And while indulgent treats have certainly proved popular, there are ever-growing numbers of health-conscious consumers, too. Identifying products that balance feel-good snacking with strong health credentials will be crucial.
“Given there’s still so much uncertainty about what lies ahead and the length of time we’ll continue to WFH, lots of the previously ‘new’ food and drink occasions have now evolved into rituals,” explained Nat Cooper, trade lead at Mindful Snacker. “We’re used to eating all our meals from home, snacking more frequently and relying on drinking and eating to break up the working day.” Consumers are using comfort food to lift their spirits when they can’t go out, but with a keen eye on healthy alternatives, snacks that answer “both head and heart” will be winners.
“As the pandemic continues, even the most creative consumers are beginning to become bored of mainstream favourites, searching for innovation and newness online and in local independents,” Nat added.
The continued closure of restaurants, pubs and bars means that home-workers are also spending their leisure time in what is essentially their home office. This has led to a growing taste for luxurious drinks to enjoy at home and draw the line between work and leisure time.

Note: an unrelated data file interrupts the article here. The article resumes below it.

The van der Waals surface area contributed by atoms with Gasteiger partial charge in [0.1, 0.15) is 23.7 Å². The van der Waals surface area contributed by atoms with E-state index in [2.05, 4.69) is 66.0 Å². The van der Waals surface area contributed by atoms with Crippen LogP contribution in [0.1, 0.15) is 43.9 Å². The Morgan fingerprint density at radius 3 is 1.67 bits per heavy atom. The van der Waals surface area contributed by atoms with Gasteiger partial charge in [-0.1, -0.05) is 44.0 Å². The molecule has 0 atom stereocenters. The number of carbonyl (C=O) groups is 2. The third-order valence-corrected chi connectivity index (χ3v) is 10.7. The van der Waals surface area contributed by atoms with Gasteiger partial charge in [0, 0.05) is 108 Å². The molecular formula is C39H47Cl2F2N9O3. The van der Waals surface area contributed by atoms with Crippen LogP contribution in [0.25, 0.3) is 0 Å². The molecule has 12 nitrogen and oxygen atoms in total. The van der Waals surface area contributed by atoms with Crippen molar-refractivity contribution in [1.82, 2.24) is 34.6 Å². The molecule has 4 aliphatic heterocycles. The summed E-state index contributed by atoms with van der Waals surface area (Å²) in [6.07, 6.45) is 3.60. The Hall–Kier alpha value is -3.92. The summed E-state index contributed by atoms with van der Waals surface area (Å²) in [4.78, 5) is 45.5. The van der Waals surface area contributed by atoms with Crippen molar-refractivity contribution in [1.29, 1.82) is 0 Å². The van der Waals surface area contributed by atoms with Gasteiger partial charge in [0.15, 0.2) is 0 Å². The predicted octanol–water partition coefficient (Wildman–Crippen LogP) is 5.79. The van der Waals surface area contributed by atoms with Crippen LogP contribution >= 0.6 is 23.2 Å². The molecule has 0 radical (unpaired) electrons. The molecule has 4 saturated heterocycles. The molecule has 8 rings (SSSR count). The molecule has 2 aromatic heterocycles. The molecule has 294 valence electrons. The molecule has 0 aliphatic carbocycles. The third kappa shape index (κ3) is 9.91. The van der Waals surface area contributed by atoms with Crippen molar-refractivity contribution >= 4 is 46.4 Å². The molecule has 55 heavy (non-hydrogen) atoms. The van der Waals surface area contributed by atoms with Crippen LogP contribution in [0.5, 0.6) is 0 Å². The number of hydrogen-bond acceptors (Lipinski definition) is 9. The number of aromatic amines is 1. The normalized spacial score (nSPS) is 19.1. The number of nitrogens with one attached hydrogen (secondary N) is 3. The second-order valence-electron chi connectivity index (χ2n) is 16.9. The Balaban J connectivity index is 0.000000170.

“We learned very quickly that without the ability to visit bars and restaurants, people have put more emphasis on enjoying their home food and drink experiences, particularly during their down time,” said Andy Seach, sales manager at Otterbeck Distillery.
“Launching in March last year, we would typically have focused on introducing Cotton Gin through the on-trade, but without the ability to do so we’ve had to make the at-home experience a much more prominent part of our strategy.”
For retailers, ensuring your stock of high-end spirits and mixers is up to scratch is key – check out our report from 2020 about the spirits and mixers that are making waves in the sector, despite Covid-19.
By serving up the food and drink that makes life for home workers simpler and more exciting, independents can find success with a new target market.